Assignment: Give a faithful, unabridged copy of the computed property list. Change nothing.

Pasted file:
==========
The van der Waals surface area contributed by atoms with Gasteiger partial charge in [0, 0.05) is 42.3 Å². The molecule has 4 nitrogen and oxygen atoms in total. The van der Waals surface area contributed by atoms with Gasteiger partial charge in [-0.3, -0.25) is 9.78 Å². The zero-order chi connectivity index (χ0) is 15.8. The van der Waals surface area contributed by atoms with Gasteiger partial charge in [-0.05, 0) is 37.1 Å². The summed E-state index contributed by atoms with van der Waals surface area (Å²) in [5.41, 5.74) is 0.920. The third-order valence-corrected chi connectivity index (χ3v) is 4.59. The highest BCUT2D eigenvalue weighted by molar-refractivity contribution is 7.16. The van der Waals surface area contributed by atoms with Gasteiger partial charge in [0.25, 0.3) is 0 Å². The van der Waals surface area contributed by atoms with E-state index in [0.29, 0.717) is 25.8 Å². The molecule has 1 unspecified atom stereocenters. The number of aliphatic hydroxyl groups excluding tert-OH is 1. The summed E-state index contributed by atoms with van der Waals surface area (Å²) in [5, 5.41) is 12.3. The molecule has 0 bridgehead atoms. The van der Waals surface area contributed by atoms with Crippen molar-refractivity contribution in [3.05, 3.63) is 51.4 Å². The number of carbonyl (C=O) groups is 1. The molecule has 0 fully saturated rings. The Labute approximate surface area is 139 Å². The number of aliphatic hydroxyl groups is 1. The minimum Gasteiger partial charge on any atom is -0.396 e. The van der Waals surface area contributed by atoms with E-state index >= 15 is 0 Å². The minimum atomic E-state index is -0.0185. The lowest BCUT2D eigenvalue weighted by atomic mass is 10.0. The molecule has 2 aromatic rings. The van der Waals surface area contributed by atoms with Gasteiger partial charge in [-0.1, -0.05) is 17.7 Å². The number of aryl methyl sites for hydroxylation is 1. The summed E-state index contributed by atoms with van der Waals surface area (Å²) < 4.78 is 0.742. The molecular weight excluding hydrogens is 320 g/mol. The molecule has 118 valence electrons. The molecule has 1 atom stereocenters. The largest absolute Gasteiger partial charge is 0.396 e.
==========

The van der Waals surface area contributed by atoms with Gasteiger partial charge in [0, 0.05) is 42.3 Å². The molecule has 4 nitrogen and oxygen atoms in total. The van der Waals surface area contributed by atoms with Gasteiger partial charge in [-0.3, -0.25) is 9.78 Å². The zero-order chi connectivity index (χ0) is 15.8. The van der Waals surface area contributed by atoms with Gasteiger partial charge in [-0.05, 0) is 37.1 Å². The summed E-state index contributed by atoms with van der Waals surface area (Å²) in [5.41, 5.74) is 0.920. The third-order valence-corrected chi connectivity index (χ3v) is 4.59. The highest BCUT2D eigenvalue weighted by molar-refractivity contribution is 7.16. The van der Waals surface area contributed by atoms with Gasteiger partial charge in [0.25, 0.3) is 0 Å². The van der Waals surface area contributed by atoms with E-state index in [0.29, 0.717) is 25.8 Å². The molecule has 1 unspecified atom stereocenters. The number of aliphatic hydroxyl groups excluding tert-OH is 1. The summed E-state index contributed by atoms with van der Waals surface area (Å²) in [5, 5.41) is 12.3. The molecule has 0 bridgehead atoms. The van der Waals surface area contributed by atoms with Crippen molar-refractivity contribution in [3.05, 3.63) is 51.4 Å². The number of carbonyl (C=O) groups is 1. The molecule has 0 fully saturated rings. The Labute approximate surface area is 139 Å². The number of aliphatic hydroxyl groups is 1. The minimum Gasteiger partial charge on any atom is -0.396 e. The van der Waals surface area contributed by atoms with E-state index >= 15 is 0 Å². The minimum atomic E-state index is -0.0185. The lowest BCUT2D eigenvalue weighted by atomic mass is 10.0. The molecule has 2 aromatic rings. The van der Waals surface area contributed by atoms with Gasteiger partial charge in [-0.1, -0.05) is 17.7 Å². The number of aryl methyl sites for hydroxylation is 1. The summed E-state index contributed by atoms with van der Waals surface area (Å²) < 4.78 is 0.742. The molecular weight excluding hydrogens is 320 g/mol. The molecule has 118 valence electrons. The molecule has 1 atom stereocenters. The largest absolute Gasteiger partial charge is 0.396 e.